In almost all business process outsourcing transactions it is virtually impossible for one service provider to perform all of the services required. So subcontractors become fundamental to the delivery of the services. Here’s our list of some key issues to manage when dealing with subcontractors.
1. One Throat to Choke.
Or perhaps more politely, one hand to shake. Remember that whether your deal involves one subcontractor or a consortium of them, the customer will insist on the prime contractor remaining liable for performing all of the obligations under the outsourcing contract, regardless of whether some of the obligations have been subcontracted. As a result, it is essential that the prime contractor carefully and clearly identifies, and flows to its subcontractors, any and all obligations to be performed by the subcontractors to ensure complete performance of the services. Each link in the service delivery chain must be carefully considered from a business, technical, operational, financial and legal perspective to ensure that the liability for performance of the subcontracted obligations is appropriately and fully allocated, contractually, among the subcontractors. This is where negotiating limitations of liability (an certain other “sacred cow” provisions) can become tricky, as they are often the last agreement made before signing, and must be flowed through to the subcontractors.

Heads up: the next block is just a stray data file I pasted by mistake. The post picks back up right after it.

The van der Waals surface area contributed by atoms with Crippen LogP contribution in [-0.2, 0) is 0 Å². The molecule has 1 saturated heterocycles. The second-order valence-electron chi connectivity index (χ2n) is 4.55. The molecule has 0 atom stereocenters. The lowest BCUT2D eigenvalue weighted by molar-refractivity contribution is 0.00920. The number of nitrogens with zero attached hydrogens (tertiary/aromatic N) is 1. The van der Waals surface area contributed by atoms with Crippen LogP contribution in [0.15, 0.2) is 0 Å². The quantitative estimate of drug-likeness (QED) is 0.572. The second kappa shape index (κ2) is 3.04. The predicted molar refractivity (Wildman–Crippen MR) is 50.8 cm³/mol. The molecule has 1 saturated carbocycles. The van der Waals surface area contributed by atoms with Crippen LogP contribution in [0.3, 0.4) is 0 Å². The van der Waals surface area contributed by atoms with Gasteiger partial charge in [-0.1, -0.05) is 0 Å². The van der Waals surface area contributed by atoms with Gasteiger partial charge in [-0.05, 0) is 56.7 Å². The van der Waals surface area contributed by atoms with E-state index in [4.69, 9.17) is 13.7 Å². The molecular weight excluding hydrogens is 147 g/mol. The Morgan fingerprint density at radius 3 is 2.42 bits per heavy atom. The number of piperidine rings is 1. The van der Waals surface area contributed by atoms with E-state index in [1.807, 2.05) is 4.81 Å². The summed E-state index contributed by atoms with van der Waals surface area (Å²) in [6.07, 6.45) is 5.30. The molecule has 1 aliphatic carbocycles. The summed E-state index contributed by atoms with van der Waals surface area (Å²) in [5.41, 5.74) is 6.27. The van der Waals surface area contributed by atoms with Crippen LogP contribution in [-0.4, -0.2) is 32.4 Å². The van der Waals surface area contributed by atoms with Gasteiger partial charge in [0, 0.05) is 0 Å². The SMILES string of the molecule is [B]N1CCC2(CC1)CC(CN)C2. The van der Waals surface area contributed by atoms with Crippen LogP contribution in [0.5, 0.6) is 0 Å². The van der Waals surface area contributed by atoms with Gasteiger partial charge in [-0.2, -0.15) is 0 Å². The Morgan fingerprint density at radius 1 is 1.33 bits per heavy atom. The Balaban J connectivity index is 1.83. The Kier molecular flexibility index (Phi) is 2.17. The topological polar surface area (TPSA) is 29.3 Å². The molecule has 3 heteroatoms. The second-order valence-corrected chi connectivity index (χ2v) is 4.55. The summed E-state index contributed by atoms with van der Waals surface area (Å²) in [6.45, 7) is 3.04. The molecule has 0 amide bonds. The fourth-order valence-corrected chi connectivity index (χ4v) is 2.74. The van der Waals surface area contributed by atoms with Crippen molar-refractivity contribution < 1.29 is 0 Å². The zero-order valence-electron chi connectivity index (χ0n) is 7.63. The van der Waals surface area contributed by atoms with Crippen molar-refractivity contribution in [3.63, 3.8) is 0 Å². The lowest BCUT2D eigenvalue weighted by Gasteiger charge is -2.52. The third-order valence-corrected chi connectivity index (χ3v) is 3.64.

2. Subcontractor Failures.
A failure under one subcontract may, in the context of that subcontract, be contained and relatively inconsequential, in the scheme of the larger deal. However, for the prime contractor, that failure may trigger onerous consequences under its contract with the customer. For example, a specific failure by a subcontractor may required that the subcontractor be removed from the deal. The removal of a subcontractor is never without consequences. In order to back stop the prime contractor’s obligations to its customer, the consequences of failure by the subcontractor, regardless of the materiality of the subcontract or the subcontractor’s obligations, must be addressed . . . carefully!
3. Timing is Everything.
The time constraints involved in negotiating an outsourcing transaction are often unrealistic . . . and time is money for the prime contractor and the customer! While the negotiations between the customer and the prime contractor inevitably, completely absorb much of the negotiating time in an outsourcing deal, it is critical that the prime contractor engage its subcontractors early and often. It is even more critical that the customer keep tabs on the status of the subcontractor negotiations. The consequences of failing to manage the timing of the subcontractor negotiations range from delay to deal jeopardy.
4. Negotiating Strategy.